Related News Articles


Likely where AI cost benefit is being compared to human labor.


Workers are unwilling to work for less money to be in a management-described great 'culture'.


Data-rich article compares income to rents in multiple cities.


Including collaboration with your competitors in your local market.

You are here

Web cameras and the elderly -- whose right is it to decide?

I want to pose the question -- again. Just because we can set up all kinds of security in our elderly parent's home, is it right to put it there? Saw this from SmartHome's Web Camera section, a Web-Enabled Securelink Elderly Kit -- this turns out to be a PERS pendant -- the camera is extra. And security vendors and ADT both offer video monitoring, not yet specifically targeting seniors, but for worried adult children, a camera may seems like a good idea. Maybe.

Cameras make folks feel safe, right? Those who care for elderly parents from a long distance might see this as a great relief -- a way to enable a parent to stay longer in independent living, perhaps keep the costs of a move to assisted living down, perhaps keep a parent with some dementia safer while the adult child is at work. And maybe it does make sense to place a security camera at the doorway of a home (with a large display sticker on the door) to deter criminals.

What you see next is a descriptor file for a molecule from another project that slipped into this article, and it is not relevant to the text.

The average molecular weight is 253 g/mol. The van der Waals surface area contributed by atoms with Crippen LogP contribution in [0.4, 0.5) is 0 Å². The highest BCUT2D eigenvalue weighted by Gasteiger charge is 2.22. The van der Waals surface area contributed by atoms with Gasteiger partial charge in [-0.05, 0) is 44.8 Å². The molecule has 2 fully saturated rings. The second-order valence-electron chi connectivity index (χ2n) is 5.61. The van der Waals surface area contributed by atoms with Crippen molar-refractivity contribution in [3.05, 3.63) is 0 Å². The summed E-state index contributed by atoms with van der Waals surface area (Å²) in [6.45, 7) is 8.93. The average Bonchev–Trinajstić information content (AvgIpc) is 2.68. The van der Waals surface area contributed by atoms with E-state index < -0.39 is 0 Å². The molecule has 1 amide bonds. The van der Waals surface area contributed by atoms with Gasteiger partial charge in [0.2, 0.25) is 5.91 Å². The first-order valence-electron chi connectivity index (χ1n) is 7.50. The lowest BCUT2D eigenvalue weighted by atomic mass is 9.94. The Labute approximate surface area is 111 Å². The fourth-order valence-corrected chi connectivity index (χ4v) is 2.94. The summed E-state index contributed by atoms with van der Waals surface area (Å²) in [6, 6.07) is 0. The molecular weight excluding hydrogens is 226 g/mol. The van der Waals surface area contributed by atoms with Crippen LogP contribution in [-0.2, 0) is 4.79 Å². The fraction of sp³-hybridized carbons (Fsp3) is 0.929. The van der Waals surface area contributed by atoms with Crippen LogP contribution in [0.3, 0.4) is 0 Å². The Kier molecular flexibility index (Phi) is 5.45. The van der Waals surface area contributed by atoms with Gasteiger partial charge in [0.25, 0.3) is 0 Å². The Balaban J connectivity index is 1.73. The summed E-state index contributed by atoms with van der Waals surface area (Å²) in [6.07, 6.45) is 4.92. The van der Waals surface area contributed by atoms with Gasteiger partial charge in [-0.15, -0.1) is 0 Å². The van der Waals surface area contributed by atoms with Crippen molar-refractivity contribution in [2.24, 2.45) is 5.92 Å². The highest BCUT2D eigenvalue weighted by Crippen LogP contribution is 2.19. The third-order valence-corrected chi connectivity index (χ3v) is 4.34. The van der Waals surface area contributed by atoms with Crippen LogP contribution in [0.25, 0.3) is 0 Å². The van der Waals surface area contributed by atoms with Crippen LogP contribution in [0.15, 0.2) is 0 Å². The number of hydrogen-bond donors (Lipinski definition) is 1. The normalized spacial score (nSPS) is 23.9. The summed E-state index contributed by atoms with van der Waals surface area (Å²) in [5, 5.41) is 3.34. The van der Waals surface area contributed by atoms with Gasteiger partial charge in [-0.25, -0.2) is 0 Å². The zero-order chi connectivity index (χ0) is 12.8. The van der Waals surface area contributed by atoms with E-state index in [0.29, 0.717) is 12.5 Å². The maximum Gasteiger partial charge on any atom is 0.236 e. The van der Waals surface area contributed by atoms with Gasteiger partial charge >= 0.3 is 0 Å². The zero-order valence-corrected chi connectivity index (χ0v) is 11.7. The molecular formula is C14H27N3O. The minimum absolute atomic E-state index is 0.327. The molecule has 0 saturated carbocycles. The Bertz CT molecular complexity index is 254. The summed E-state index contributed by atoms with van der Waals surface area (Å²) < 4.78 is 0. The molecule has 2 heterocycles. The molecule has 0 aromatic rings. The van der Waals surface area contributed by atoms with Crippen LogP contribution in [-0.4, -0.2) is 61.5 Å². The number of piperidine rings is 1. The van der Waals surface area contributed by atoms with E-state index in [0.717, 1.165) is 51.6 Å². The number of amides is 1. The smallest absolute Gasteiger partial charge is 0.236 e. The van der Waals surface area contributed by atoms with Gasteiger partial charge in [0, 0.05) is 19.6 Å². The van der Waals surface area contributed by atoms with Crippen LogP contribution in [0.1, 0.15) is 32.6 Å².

Motion sensors may be enough. But I have some concerns about web cameras that are aimed at people inside their home, an invasion of personal space in a way that remote sensor-based monitoring does not. Motion sensor monitoring, typically sold through dealers to independent living, assisted living, or continuing care communities -- is part of offerings of Healthsense, GrandCare Systems, GE QuietCare, and Wellaware Systems. Each of these is designed to work with an outside-the-room responder to monitor the information collected by the motion sensors, ideally converted into exception information and linked to health trends over time.

A right to privacy. Compare that with the camera that transmits streaming images of a person moving around a private room. We're not talking about family video calls with a PC, camera or video phone. Assuming anyone is paying attention to these images as they're streamed, or reviewing them if they're aggregated on a server, this feels like a boundary has been crossed in the name of 'preserving' a parent's right to remain in their home of choice. The right to stay, apparently, but not the right to be left alone.

Aging in place does not imply watching us age. I think we need to recognize the insecurity of adult children who see a camera aimed at the home interior as a relief for them, a way not to worry as much about a parent. But a parent who generates this much worry when left alone -- should they really be alone?  This is the nightmare of our future -- come to haunt us now. Is this really what we want for ourselves or our parents -- the right to 'age in place', a place with a camera aimed at our moving alone around the kitchen?